Establish Processes and Controls for Managing the Use of Shared Accounts
Establish processes and controls for managing shared accounts and their passwords. While it is possible to use manual processes to manage privileged access, it is too cumbersome and virtually impossible to enforce such practices without specialized PAM tools.
IT operations and security leaders need to implement PAM tools to automate processes, enforce controls and provide an audit trail for individual accountability. These tools are mature, and provide efficient and effective password management for shared superuser (and other) accounts in a robust, controlled and accountable manner, enabling any organization to meet regulatory compliance requirements for restricted access and individual accountability.
Use Privilege Elevation for Users With Regular (Nonprivileged) Access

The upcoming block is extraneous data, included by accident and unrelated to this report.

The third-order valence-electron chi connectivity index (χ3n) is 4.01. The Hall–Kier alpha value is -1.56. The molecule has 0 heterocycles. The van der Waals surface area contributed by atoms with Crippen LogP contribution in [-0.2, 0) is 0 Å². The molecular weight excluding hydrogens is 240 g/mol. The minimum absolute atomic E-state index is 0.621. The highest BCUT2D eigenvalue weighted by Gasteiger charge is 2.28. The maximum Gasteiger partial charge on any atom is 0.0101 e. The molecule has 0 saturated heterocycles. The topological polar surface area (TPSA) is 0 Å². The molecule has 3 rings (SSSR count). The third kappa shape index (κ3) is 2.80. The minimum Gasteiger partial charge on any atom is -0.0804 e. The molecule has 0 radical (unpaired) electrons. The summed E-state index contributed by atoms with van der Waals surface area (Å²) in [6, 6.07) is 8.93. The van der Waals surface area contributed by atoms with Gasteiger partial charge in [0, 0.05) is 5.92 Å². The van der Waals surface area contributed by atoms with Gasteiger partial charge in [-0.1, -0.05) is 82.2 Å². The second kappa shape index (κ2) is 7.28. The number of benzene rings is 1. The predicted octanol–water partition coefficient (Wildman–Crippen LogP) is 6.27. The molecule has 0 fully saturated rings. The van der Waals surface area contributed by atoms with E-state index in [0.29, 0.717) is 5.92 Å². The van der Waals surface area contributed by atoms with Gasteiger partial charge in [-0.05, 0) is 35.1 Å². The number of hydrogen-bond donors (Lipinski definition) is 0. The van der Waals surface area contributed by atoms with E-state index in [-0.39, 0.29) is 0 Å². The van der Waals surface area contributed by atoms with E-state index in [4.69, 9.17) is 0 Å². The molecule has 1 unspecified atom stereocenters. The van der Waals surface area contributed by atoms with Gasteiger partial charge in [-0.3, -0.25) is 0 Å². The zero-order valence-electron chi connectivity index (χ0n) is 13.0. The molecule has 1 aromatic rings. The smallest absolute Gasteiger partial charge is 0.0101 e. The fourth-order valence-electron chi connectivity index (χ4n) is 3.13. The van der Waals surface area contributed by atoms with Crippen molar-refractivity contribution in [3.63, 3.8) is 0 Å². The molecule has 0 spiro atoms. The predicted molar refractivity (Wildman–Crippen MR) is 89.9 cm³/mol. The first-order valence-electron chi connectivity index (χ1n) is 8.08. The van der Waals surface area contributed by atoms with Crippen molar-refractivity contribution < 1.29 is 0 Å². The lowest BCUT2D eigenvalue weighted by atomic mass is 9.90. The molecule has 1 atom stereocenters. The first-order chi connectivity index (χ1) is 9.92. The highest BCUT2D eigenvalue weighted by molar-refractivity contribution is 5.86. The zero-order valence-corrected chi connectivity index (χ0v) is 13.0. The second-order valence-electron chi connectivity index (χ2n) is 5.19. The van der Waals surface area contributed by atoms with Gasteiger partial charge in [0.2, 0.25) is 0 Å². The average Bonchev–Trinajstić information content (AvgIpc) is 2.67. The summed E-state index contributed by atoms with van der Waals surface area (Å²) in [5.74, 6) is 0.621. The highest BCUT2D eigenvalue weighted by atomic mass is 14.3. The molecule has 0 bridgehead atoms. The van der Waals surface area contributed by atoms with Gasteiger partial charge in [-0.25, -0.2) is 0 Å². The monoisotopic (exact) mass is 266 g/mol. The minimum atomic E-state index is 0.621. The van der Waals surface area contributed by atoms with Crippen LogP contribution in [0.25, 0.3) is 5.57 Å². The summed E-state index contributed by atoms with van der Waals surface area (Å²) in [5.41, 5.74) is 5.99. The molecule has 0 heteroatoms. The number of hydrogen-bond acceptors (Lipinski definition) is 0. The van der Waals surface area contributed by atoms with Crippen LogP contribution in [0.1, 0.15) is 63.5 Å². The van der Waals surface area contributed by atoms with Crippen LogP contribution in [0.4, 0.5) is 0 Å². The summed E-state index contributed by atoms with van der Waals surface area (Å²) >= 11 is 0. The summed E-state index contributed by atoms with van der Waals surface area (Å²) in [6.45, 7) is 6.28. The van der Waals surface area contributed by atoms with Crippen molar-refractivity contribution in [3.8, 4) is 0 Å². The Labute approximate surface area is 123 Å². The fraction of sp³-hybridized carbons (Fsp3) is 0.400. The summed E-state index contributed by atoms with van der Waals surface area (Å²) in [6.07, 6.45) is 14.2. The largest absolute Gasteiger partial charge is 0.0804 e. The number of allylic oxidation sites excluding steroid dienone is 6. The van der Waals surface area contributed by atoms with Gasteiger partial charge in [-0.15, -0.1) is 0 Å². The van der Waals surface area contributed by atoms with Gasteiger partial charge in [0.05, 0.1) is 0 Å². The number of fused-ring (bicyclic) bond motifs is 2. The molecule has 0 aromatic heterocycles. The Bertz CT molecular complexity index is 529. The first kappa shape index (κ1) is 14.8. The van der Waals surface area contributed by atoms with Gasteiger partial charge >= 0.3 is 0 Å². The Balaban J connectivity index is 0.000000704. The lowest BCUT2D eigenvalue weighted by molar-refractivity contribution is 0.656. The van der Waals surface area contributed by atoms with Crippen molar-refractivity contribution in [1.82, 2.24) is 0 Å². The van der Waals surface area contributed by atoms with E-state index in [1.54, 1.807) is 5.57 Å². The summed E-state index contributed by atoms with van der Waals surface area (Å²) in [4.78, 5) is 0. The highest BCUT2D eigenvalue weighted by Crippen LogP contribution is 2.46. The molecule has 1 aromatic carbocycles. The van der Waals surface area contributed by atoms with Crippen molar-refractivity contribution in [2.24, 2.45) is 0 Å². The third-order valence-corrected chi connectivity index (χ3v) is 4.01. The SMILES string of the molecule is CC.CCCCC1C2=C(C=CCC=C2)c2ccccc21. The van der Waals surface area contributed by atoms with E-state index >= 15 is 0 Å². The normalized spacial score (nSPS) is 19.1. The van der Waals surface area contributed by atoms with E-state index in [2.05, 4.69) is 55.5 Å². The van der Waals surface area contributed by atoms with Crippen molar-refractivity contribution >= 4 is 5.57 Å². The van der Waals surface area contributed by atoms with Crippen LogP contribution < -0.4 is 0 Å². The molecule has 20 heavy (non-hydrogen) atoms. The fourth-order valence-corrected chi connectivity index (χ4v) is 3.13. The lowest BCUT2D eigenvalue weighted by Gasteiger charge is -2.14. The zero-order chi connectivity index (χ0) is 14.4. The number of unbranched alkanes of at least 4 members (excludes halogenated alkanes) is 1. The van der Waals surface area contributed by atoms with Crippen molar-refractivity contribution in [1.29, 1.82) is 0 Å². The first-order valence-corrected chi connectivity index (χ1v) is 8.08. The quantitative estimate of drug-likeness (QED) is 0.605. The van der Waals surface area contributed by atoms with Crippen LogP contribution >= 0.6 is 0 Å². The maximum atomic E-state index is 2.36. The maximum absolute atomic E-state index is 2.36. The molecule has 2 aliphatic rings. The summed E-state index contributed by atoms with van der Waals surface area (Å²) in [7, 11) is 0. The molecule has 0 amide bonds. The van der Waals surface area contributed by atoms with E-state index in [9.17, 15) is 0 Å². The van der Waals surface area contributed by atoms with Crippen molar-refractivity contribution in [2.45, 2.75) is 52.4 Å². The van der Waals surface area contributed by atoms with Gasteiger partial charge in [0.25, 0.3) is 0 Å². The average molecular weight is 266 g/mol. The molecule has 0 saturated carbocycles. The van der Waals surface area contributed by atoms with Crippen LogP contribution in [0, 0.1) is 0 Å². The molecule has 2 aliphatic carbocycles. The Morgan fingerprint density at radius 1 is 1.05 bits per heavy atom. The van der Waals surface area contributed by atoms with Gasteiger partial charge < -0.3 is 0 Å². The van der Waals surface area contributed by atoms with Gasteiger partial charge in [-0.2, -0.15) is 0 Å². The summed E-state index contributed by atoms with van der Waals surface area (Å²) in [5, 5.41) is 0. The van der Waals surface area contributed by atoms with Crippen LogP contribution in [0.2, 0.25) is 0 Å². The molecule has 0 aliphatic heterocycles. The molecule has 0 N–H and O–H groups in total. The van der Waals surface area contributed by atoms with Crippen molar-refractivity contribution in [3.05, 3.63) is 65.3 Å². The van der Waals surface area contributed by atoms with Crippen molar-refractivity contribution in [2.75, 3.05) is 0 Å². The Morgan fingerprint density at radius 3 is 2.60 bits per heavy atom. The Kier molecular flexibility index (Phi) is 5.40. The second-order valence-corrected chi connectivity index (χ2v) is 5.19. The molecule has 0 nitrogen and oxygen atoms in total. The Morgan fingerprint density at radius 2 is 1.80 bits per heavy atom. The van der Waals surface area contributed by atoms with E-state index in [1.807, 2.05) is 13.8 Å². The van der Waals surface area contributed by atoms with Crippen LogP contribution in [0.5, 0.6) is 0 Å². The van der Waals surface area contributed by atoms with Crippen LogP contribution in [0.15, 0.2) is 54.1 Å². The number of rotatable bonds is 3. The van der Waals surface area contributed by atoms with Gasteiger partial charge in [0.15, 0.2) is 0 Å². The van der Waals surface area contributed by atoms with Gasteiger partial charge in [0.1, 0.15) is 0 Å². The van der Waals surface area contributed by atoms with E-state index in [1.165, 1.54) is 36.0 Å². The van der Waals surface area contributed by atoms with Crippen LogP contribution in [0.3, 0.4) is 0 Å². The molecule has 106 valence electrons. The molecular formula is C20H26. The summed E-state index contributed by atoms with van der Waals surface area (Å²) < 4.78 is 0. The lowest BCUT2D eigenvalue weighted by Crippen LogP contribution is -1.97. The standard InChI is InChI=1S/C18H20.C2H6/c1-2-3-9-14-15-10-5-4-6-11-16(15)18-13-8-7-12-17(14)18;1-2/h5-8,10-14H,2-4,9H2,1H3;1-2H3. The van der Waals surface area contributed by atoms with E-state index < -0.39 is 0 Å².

Administrators will typically have personal, nonprivileged accounts that they use for their day-to-day work, such as reading email, browsing the Web, accessing corporate applications, creating and reviewing information, and so on. "Never assign superuser privileges to these accounts, because these might exacerbate accidental actions or malware that can cause drastic consequences when used in a privileged environment," said Gaehtgens. "Instead, use privilege elevation to allow temporary execution of privileged commands."
Companies Aren’t Investing in Personalization: New Mindtree Study